Improving approaches for hematopoietic stem cell (HSC) and hematopoietic progenitor cell (HPC) mobilization is clinically important because increased numbers of these cells are needed for enhanced transplantation. Chemokine stromal cell derived factor-1 (also known as CXCL12) is believed to be involved in retention of HSCs and HPCs in bone marrow. AMD3100, a selective antagonist of CXCL12 that binds to its receptor, CXCR4, was evaluated in murine and human systems for mobilizing capacity, alone and in combination with granulocyte colony-stimulating factor (G-CSF). AMD3100 induced rapid mobilization of mouse and human HPCs and synergistically augmented G-CSF-induced mobilization of HPCs. AMD3100 also mobilized murine long-term repopulating (LTR) cells that engrafted primary and secondary lethally-irradiated mice, and human CD34+ cells that can repopulate nonobese diabetic-severe combined immunodeficiency (SCID) mice. AMD3100 synergized with G-CSF to mobilize murine LTR cells and human SCID repopulating cells (SRCs). Human CD34+ cells isolated after treatment with G-CSF plus AMD3100 expressed a phenotype that was characteristic of highly engrafting mouse HSCs. Synergy of AMD3100 and G-CSF in mobilization was due to enhanced numbers and perhaps other characteristics of the mobilized cells. These results support the hypothesis that the CXCL12-CXCR4 axis is involved in marrow retention of HSCs and HPCs, and demonstrate the clinical potential of AMD3100 for HSC mobilization.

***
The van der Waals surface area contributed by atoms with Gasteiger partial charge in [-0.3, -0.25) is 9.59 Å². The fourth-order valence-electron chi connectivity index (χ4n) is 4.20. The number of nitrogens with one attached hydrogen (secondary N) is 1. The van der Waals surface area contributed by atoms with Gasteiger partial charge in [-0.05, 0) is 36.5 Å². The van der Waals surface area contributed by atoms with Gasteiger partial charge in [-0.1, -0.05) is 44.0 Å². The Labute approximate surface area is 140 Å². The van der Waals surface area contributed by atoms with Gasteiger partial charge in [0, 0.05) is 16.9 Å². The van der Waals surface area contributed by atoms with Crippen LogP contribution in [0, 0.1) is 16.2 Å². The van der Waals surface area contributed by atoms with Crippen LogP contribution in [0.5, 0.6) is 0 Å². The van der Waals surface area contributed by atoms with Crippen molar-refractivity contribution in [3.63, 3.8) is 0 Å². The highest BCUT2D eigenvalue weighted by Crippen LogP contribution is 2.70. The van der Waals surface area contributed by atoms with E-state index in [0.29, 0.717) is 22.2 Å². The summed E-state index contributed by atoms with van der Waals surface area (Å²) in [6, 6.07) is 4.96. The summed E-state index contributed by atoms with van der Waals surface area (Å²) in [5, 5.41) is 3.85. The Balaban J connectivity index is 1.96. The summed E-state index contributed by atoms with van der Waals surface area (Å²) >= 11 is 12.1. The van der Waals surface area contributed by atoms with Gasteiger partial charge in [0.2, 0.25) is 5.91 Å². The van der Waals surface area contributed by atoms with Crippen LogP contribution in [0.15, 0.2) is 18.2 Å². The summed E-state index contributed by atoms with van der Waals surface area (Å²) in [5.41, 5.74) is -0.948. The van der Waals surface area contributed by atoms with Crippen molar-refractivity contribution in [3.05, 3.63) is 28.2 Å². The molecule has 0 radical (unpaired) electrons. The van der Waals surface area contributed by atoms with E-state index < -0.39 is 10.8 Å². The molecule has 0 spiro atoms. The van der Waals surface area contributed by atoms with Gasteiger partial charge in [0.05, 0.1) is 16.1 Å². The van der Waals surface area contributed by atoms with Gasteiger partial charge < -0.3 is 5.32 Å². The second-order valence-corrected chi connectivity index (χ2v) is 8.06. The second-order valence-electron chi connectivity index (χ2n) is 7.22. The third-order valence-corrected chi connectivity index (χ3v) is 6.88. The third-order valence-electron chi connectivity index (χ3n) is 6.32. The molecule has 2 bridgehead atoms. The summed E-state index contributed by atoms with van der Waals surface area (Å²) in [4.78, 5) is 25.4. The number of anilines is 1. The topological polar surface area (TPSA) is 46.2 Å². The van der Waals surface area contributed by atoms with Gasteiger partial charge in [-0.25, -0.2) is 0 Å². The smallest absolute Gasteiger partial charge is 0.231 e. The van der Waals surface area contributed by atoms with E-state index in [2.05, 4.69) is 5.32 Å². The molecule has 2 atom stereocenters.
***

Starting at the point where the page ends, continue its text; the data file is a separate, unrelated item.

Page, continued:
ASJC Scopus subject areas
- Immunology and Allergy